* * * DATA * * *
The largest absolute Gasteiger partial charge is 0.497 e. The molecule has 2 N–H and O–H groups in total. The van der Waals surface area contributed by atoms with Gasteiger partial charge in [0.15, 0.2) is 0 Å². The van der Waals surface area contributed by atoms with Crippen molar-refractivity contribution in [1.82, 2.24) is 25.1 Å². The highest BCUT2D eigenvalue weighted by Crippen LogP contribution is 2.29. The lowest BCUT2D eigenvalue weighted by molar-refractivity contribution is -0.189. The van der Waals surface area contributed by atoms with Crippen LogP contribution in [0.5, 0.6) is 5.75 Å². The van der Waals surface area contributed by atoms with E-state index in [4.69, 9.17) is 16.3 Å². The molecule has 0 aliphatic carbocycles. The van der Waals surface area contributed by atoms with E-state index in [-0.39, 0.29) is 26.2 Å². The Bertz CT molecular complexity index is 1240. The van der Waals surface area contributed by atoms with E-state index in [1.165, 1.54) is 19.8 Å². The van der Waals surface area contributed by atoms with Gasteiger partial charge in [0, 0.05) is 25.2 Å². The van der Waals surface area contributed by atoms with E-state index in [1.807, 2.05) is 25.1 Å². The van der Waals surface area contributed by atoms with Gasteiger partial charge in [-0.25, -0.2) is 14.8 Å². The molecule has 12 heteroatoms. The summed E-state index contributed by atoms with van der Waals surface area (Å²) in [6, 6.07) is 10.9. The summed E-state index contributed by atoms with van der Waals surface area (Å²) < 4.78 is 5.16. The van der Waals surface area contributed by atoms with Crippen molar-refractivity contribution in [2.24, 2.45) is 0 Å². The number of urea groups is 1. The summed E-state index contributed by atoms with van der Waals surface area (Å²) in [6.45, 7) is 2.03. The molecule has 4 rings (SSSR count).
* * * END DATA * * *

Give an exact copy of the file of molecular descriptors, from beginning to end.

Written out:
The largest absolute Gasteiger partial charge is 0.497 e. The molecule has 2 N–H and O–H groups in total. The van der Waals surface area contributed by atoms with Gasteiger partial charge in [0.15, 0.2) is 0 Å². The van der Waals surface area contributed by atoms with Crippen molar-refractivity contribution in [1.82, 2.24) is 25.1 Å². The highest BCUT2D eigenvalue weighted by Crippen LogP contribution is 2.29. The lowest BCUT2D eigenvalue weighted by molar-refractivity contribution is -0.189. The van der Waals surface area contributed by atoms with Crippen LogP contribution in [0.5, 0.6) is 5.75 Å². The van der Waals surface area contributed by atoms with E-state index in [4.69, 9.17) is 16.3 Å². The molecule has 0 aliphatic carbocycles. The van der Waals surface area contributed by atoms with E-state index in [-0.39, 0.29) is 26.2 Å². The Bertz CT molecular complexity index is 1240. The van der Waals surface area contributed by atoms with E-state index in [1.165, 1.54) is 19.8 Å². The van der Waals surface area contributed by atoms with Gasteiger partial charge in [0, 0.05) is 25.2 Å². The van der Waals surface area contributed by atoms with E-state index in [1.807, 2.05) is 25.1 Å². The van der Waals surface area contributed by atoms with Gasteiger partial charge in [-0.25, -0.2) is 14.8 Å². The molecule has 12 heteroatoms. The summed E-state index contributed by atoms with van der Waals surface area (Å²) in [6, 6.07) is 10.9. The summed E-state index contributed by atoms with van der Waals surface area (Å²) < 4.78 is 5.16. The van der Waals surface area contributed by atoms with Crippen molar-refractivity contribution in [2.24, 2.45) is 0 Å². The number of urea groups is 1. The summed E-state index contributed by atoms with van der Waals surface area (Å²) in [6.45, 7) is 2.03. The molecule has 4 rings (SSSR count).